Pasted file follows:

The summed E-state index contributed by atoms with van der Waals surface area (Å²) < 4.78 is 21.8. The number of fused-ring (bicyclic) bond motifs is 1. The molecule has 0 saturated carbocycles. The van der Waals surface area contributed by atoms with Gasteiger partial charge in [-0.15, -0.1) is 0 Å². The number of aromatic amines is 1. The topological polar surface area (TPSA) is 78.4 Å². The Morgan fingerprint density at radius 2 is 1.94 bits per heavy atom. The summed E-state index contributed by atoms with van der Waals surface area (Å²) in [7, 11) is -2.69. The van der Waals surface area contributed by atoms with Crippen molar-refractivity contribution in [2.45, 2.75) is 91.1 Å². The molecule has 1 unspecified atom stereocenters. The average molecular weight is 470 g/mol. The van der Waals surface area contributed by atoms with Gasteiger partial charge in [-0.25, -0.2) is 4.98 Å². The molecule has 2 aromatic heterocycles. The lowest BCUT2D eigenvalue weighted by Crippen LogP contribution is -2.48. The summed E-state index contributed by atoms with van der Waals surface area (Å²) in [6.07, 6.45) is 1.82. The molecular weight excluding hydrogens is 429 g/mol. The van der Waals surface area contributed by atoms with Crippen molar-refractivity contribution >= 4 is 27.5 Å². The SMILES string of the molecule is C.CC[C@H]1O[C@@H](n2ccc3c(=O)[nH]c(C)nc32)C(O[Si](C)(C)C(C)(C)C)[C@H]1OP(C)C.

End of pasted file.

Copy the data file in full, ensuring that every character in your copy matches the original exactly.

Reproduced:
The summed E-state index contributed by atoms with van der Waals surface area (Å²) < 4.78 is 21.8. The number of fused-ring (bicyclic) bond motifs is 1. The molecule has 0 saturated carbocycles. The van der Waals surface area contributed by atoms with Gasteiger partial charge in [-0.15, -0.1) is 0 Å². The number of aromatic amines is 1. The topological polar surface area (TPSA) is 78.4 Å². The Morgan fingerprint density at radius 2 is 1.94 bits per heavy atom. The summed E-state index contributed by atoms with van der Waals surface area (Å²) in [7, 11) is -2.69. The van der Waals surface area contributed by atoms with Crippen molar-refractivity contribution in [2.45, 2.75) is 91.1 Å². The molecule has 1 unspecified atom stereocenters. The average molecular weight is 470 g/mol. The van der Waals surface area contributed by atoms with Gasteiger partial charge in [-0.25, -0.2) is 4.98 Å². The molecule has 2 aromatic heterocycles. The lowest BCUT2D eigenvalue weighted by Crippen LogP contribution is -2.48. The summed E-state index contributed by atoms with van der Waals surface area (Å²) in [6.07, 6.45) is 1.82. The molecular weight excluding hydrogens is 429 g/mol. The van der Waals surface area contributed by atoms with Crippen molar-refractivity contribution >= 4 is 27.5 Å². The SMILES string of the molecule is C.CC[C@H]1O[C@@H](n2ccc3c(=O)[nH]c(C)nc32)C(O[Si](C)(C)C(C)(C)C)[C@H]1OP(C)C.